When one or more teeth are extracted from the mouth, soft tissue and bone can begin to collapse. Without the tooth root to stimulate it, the surrounding jawbone will almost immediately begin to collapse and shrink. If there is too much bone loss, it may be impossible to place dental implants and even difficult to place a bridge that has both a natural appearance and can be kept clean and healthy. Ridge (or Socket) preservation is a type of bone grafting procedure that rebuilds and stabilizes bone where an extraction has left an empty, weakened socket.
The ideal time for ridge preservation is when the tooth is extracted. By gently removing the tooth, carefully cleaning out debris and infection and then filling the site with a bone grafting material the patient has the best chance to maintain both the height and width of the ridge. The graft is protected by a membrane and the site is closed with a few stitches. The site is closely monitored for good healing the first few weeks and within 4 to 6 months is usually ready for the dental implant.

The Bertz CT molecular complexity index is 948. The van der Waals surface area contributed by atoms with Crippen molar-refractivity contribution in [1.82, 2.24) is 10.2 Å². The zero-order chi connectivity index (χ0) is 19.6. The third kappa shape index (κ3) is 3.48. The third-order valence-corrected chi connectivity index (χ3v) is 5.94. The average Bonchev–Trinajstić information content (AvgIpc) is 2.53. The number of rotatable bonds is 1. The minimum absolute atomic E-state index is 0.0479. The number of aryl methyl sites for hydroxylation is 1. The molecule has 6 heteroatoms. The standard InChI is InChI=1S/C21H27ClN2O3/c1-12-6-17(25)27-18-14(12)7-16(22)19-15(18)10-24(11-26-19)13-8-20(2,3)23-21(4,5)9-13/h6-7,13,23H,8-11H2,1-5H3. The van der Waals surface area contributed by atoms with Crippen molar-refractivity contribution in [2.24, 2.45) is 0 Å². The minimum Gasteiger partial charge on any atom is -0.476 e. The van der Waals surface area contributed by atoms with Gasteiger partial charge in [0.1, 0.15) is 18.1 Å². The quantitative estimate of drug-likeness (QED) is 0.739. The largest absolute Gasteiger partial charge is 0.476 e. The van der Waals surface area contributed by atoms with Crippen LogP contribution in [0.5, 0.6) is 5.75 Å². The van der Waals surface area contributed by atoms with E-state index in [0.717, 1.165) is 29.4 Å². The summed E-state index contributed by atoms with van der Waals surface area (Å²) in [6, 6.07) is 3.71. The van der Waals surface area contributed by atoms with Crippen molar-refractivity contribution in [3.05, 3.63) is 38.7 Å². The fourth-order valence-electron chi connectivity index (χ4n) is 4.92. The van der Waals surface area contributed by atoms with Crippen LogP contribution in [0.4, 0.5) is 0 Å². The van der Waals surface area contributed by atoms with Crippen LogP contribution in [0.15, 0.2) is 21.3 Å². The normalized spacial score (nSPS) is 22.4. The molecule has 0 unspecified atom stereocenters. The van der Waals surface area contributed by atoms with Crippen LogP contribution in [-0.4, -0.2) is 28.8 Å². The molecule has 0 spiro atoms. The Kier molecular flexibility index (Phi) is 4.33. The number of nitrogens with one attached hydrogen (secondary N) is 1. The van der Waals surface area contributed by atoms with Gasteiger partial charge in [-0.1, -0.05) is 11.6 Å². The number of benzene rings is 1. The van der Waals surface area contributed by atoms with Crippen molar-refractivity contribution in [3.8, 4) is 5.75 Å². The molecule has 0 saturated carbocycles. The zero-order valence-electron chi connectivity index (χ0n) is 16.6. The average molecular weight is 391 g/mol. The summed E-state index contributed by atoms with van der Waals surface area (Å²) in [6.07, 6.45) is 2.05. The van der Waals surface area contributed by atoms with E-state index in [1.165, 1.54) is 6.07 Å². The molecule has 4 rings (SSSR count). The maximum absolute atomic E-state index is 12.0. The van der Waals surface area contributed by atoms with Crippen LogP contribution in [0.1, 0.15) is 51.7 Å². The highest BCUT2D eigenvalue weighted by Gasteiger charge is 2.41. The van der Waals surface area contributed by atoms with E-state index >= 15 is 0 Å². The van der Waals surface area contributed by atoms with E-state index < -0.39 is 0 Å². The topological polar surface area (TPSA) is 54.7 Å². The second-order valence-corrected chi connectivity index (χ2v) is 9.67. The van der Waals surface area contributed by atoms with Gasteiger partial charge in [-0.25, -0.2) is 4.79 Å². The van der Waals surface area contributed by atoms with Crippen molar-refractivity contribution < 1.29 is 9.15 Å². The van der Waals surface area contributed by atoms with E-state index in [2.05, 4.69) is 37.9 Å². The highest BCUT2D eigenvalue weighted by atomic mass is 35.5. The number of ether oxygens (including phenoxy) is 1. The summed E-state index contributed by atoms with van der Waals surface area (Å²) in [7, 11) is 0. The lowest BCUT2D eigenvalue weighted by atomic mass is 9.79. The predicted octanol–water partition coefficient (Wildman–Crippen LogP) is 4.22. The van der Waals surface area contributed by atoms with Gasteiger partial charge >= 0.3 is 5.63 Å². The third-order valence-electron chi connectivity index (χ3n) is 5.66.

Ridge preservation can essentially minimize the amount of bone loss that occurs after the removal of one or more teeth. Leaving the socket empty after an extraction often leads to deteriorating bone in the jaw and a loss of the natural contour of the ridge. Preserving the normal, natural architecture of the gum and bone makes it easier to replace the tooth in a way that both functions well, can be easily cleaned and looks like a natural tooth.
Ridge preservation is also:
- Minimally invasive with minimal discomfort
- Prepares the site for future placement of a dental implant, often without additional grafting
- More cost effective than having a second surgery later to rebuild the bone
- Preserves a natural looking smile